We’ve all dealt with it at one time or another: the noisy neighbors, the douchebags in rush hour who believe that we all want to listen to their low-quality speakers spewing a rap song the artist wrote in three seconds, or that one annoying family member who has such a problem with silence that, any time it does pop up, they behave as though their behind has caught to flame. Noise is everywhere in the world.
This phenomenon is called misophonia in the medical community, although this definition doesn’t always apply to every aspect of the issue for our minority. What is it? In short, misophonia is oversensitivity to noise. The word translates to “hatred of sound,” and for good reason!
For the Empath, and especially those with LLI, noise can be a serious cause of stress. Having LLI means that you can’t drown things out the way most people would, and being an Empath means that you’re hypersensitive in a way that impacts you emotionally. Most people can just turn to ear plugs, or turn on some music, or read a newspaper, and everything around them goes quiet. For people like us, however, there aren’t any instantaneous solutions.
What can you do when the noise of the world is too much, and you need to put an end to it? Well, that’s going to depend on where you are and what works for you. Some people can effectively cover up background noise that keeps them awake at night with white noise, such as a noise machine or a box fan. Many of us use music as a way to escape in most everyday situations – such as when you’re walking around in Wal-Mart and don’t care to engage the weirdo who likes to wear pink panties over the top of his camo pants. I’ve even known people who pretended to be deaf so that random strangers would leave them alone!
When headphones or ear plugs aren’t an option, the world can become a quite hostile place. We’re left with two choices: either find a better way to cope, or suck it up and try not to blow a gasket on anyone nearby. If you’re like me, you’ve probably done the latter throughout your life. What other choice do you have when nothing else seems to work? Stuffing it down and trying to heal after you get home is probably one of the worst ways to cope, though. Eventually, you’ll find yourself in a situation that doesn’t allow for you to recharge, and you’ll either blow up or start to have health problems.
The first thing you need to do is to figure out which noises are triggers for you. No one is truly sensitive to every type of noise 100% of the time. Usually, there is a situation, person, or specific noise that triggers your hypersensitivity. For example, if I am sleep deprived, I will be annoyed by everything from the clacking of the keyboard keys to the sound of a car door shutting outside. Normally, I notice these things, but they don’t cause an emotional response.
A majority of people who are sensitive to noise find that their sensitivity increases exponentially when they’re stressed for one reason or another. It can be helpful to recognize this in yourself, but that isn’t necessary in the beginning. What you can do is try to prepare yourself for the extra sensitivity when you’re in any sort of stressful position. Simply remaining conscious of the issue is often enough to hold it at bay – even if it’s just until you get home, where you can don your boxing gloves and blow off some steam. Or just do some yoga.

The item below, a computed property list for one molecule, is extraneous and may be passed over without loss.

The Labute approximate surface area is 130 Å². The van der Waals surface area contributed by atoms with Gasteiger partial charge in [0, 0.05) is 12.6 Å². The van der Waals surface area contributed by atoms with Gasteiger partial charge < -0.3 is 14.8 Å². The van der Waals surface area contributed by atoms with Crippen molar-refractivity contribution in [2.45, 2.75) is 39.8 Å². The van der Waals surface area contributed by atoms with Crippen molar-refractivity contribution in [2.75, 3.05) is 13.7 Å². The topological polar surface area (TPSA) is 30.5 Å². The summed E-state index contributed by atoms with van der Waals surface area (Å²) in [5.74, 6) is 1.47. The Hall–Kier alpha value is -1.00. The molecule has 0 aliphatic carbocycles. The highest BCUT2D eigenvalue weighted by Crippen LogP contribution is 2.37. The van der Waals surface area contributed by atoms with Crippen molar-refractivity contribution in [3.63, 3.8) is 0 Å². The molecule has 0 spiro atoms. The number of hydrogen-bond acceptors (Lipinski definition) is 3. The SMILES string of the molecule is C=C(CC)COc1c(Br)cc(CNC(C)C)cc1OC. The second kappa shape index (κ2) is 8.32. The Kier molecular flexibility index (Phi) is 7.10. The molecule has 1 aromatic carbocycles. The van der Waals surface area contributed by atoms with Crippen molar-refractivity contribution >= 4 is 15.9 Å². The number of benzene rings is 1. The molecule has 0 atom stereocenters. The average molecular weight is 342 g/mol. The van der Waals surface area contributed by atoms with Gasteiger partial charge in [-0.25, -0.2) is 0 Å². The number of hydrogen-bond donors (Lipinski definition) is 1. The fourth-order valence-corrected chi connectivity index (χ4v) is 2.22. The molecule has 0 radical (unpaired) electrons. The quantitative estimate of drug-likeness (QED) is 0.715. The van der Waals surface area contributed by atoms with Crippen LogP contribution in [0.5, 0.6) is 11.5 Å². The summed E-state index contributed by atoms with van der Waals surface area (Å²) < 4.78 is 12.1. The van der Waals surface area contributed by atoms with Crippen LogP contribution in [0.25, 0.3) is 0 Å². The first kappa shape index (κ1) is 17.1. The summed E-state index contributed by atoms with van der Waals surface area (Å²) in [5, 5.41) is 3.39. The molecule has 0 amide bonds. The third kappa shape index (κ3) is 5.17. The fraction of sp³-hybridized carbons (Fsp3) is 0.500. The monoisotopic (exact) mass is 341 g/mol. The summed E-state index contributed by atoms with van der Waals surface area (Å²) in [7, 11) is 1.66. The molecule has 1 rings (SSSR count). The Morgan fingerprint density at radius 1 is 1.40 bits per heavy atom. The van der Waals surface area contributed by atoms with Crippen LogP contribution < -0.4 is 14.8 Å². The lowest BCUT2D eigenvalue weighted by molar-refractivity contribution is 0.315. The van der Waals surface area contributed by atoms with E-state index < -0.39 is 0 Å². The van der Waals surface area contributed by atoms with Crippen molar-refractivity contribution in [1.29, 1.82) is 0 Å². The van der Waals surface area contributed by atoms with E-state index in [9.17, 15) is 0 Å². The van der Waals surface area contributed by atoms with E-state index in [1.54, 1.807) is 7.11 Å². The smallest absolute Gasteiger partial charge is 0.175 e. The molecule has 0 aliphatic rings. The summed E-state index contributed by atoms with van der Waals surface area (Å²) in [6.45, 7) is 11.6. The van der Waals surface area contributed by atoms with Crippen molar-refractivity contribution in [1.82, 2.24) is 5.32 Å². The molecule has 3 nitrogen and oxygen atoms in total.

Here is a list of the coping strategies fellow Empaths have tried:
*Telling those you interact with the most about your sensitivity, and offering suggestions, such as not trying to have a serious conversation in a location that has a lot of background noise.
*Using a charm or totem to remind yourself to remain grounded when the world is too much. It can be anything, even a button or a piece of ribbon.
*Try to turn the noise into a song, if only in your head. This is especially helpful when the sounds are rhythmic, such as a ticking clock or a beeping noise.
*Sing a playlist of your favorite songs to yourself.
*Do something creative, or turn what you’re doing into something creative. Our sensitivities can disappear if we’re having fun, if only temporarily!
*Do something physical with your body, such as dancing or repetitive exercise.
*Tell those around you that the noise is getting to you, and they might try to help you drown it out.
*Mimic the noise. This sounds counter-intuitive, but it can help you to take away the power the noise is holding over your mind!
*If it’s another person annoying you, try to synchronize your actions with theirs. That way, you’re mostly hearing your own noises, and you can begin to mentally downplay theirs.
*Try to associate your most problematic noise triggers with a positive memory, and use that as a starting point for changing your emotional ties to that noise.
Take a look at these classifications and see where you fall on the misophonia spectrum:
If you have any other suggestions for coping strategies, please suggest them in the comments, or on the LLI page on Facebook
Originally written and published by Natalie Marsh on wordpress.com